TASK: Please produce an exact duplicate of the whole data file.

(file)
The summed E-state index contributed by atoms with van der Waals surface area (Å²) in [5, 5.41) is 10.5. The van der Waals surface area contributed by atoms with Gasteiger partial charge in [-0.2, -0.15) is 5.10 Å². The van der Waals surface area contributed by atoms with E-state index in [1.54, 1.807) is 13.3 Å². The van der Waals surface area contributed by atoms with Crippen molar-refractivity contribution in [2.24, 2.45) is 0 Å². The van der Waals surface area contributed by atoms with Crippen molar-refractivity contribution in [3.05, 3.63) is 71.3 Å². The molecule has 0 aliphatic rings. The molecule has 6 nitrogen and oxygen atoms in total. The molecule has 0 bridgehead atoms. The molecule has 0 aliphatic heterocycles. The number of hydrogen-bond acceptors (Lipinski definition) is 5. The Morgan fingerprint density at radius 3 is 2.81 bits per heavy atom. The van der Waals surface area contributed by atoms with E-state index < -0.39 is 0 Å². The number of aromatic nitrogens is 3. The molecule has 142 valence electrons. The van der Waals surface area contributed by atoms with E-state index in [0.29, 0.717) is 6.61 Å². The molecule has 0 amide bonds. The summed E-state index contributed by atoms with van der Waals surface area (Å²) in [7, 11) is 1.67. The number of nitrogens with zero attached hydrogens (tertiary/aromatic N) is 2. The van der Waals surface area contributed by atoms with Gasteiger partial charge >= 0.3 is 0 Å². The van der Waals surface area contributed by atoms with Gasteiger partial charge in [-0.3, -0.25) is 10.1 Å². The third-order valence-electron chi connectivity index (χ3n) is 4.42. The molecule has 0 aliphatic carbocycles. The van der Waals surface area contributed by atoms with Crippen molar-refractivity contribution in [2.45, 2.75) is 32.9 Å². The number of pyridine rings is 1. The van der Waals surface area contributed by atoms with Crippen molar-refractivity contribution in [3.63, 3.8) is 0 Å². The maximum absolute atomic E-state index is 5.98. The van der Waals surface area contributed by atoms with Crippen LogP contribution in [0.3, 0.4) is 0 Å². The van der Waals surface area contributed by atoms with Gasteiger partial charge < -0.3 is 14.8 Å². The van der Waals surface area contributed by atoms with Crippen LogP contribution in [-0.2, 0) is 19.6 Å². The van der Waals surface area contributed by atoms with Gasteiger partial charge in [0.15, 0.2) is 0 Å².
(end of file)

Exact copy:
The summed E-state index contributed by atoms with van der Waals surface area (Å²) in [5, 5.41) is 10.5. The van der Waals surface area contributed by atoms with Gasteiger partial charge in [-0.2, -0.15) is 5.10 Å². The van der Waals surface area contributed by atoms with E-state index in [1.54, 1.807) is 13.3 Å². The van der Waals surface area contributed by atoms with Crippen molar-refractivity contribution in [2.24, 2.45) is 0 Å². The van der Waals surface area contributed by atoms with Crippen molar-refractivity contribution in [3.05, 3.63) is 71.3 Å². The molecule has 0 aliphatic rings. The molecule has 6 nitrogen and oxygen atoms in total. The molecule has 0 bridgehead atoms. The molecule has 0 aliphatic heterocycles. The number of hydrogen-bond acceptors (Lipinski definition) is 5. The Morgan fingerprint density at radius 3 is 2.81 bits per heavy atom. The van der Waals surface area contributed by atoms with E-state index < -0.39 is 0 Å². The number of aromatic nitrogens is 3. The molecule has 142 valence electrons. The van der Waals surface area contributed by atoms with E-state index in [0.29, 0.717) is 6.61 Å². The molecule has 0 amide bonds. The summed E-state index contributed by atoms with van der Waals surface area (Å²) in [7, 11) is 1.67. The number of nitrogens with zero attached hydrogens (tertiary/aromatic N) is 2. The van der Waals surface area contributed by atoms with Gasteiger partial charge >= 0.3 is 0 Å². The van der Waals surface area contributed by atoms with Gasteiger partial charge in [-0.3, -0.25) is 10.1 Å². The third-order valence-electron chi connectivity index (χ3n) is 4.42. The molecule has 0 aliphatic carbocycles. The van der Waals surface area contributed by atoms with Crippen molar-refractivity contribution in [2.45, 2.75) is 32.9 Å². The number of pyridine rings is 1. The van der Waals surface area contributed by atoms with Crippen molar-refractivity contribution in [3.63, 3.8) is 0 Å². The maximum absolute atomic E-state index is 5.98. The van der Waals surface area contributed by atoms with Crippen LogP contribution in [0.3, 0.4) is 0 Å². The van der Waals surface area contributed by atoms with Gasteiger partial charge < -0.3 is 14.8 Å². The van der Waals surface area contributed by atoms with Crippen LogP contribution in [-0.2, 0) is 19.6 Å². The van der Waals surface area contributed by atoms with Gasteiger partial charge in [0.15, 0.2) is 0 Å².